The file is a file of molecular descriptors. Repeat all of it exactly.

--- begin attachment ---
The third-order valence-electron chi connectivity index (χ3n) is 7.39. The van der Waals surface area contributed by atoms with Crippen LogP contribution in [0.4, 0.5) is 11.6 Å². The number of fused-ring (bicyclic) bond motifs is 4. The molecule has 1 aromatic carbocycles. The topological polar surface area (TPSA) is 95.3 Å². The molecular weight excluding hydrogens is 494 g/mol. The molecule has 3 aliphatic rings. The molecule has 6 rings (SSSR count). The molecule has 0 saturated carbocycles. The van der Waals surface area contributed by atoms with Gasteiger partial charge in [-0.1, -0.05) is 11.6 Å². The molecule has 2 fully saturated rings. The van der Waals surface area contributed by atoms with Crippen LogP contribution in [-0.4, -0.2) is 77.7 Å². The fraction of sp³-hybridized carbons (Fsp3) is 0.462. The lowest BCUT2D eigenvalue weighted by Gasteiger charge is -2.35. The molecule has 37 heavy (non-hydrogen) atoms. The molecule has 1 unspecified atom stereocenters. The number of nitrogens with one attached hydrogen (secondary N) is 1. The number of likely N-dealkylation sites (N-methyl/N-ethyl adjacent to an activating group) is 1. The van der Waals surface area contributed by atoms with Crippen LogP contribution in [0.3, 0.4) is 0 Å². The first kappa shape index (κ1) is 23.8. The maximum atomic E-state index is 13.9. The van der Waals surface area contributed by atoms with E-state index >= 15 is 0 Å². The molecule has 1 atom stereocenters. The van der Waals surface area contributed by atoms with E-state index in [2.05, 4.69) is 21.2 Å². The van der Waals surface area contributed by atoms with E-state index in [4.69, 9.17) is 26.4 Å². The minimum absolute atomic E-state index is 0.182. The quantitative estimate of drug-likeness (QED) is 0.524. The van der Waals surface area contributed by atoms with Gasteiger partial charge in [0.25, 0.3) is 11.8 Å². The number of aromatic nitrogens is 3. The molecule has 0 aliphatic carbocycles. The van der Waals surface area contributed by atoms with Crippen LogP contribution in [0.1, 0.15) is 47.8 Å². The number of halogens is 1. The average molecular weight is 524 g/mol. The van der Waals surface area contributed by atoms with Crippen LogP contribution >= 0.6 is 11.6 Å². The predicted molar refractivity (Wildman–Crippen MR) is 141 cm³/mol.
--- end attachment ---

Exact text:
The third-order valence-electron chi connectivity index (χ3n) is 7.39. The van der Waals surface area contributed by atoms with Crippen LogP contribution in [0.4, 0.5) is 11.6 Å². The number of fused-ring (bicyclic) bond motifs is 4. The molecule has 1 aromatic carbocycles. The topological polar surface area (TPSA) is 95.3 Å². The molecular weight excluding hydrogens is 494 g/mol. The molecule has 3 aliphatic rings. The molecule has 6 rings (SSSR count). The molecule has 0 saturated carbocycles. The van der Waals surface area contributed by atoms with Gasteiger partial charge in [-0.1, -0.05) is 11.6 Å². The molecule has 2 fully saturated rings. The van der Waals surface area contributed by atoms with Crippen LogP contribution in [-0.4, -0.2) is 77.7 Å². The fraction of sp³-hybridized carbons (Fsp3) is 0.462. The lowest BCUT2D eigenvalue weighted by Gasteiger charge is -2.35. The molecule has 37 heavy (non-hydrogen) atoms. The molecule has 1 unspecified atom stereocenters. The number of nitrogens with one attached hydrogen (secondary N) is 1. The number of likely N-dealkylation sites (N-methyl/N-ethyl adjacent to an activating group) is 1. The van der Waals surface area contributed by atoms with Crippen LogP contribution in [0.3, 0.4) is 0 Å². The first kappa shape index (κ1) is 23.8. The maximum atomic E-state index is 13.9. The van der Waals surface area contributed by atoms with E-state index >= 15 is 0 Å². The molecule has 1 atom stereocenters. The van der Waals surface area contributed by atoms with E-state index in [2.05, 4.69) is 21.2 Å². The van der Waals surface area contributed by atoms with E-state index in [4.69, 9.17) is 26.4 Å². The minimum absolute atomic E-state index is 0.182. The quantitative estimate of drug-likeness (QED) is 0.524. The van der Waals surface area contributed by atoms with Gasteiger partial charge in [0.25, 0.3) is 11.8 Å². The number of aromatic nitrogens is 3. The molecule has 0 aliphatic carbocycles. The van der Waals surface area contributed by atoms with Crippen LogP contribution in [0.1, 0.15) is 47.8 Å². The number of halogens is 1. The average molecular weight is 524 g/mol. The van der Waals surface area contributed by atoms with Crippen LogP contribution >= 0.6 is 11.6 Å². The predicted molar refractivity (Wildman–Crippen MR) is 141 cm³/mol.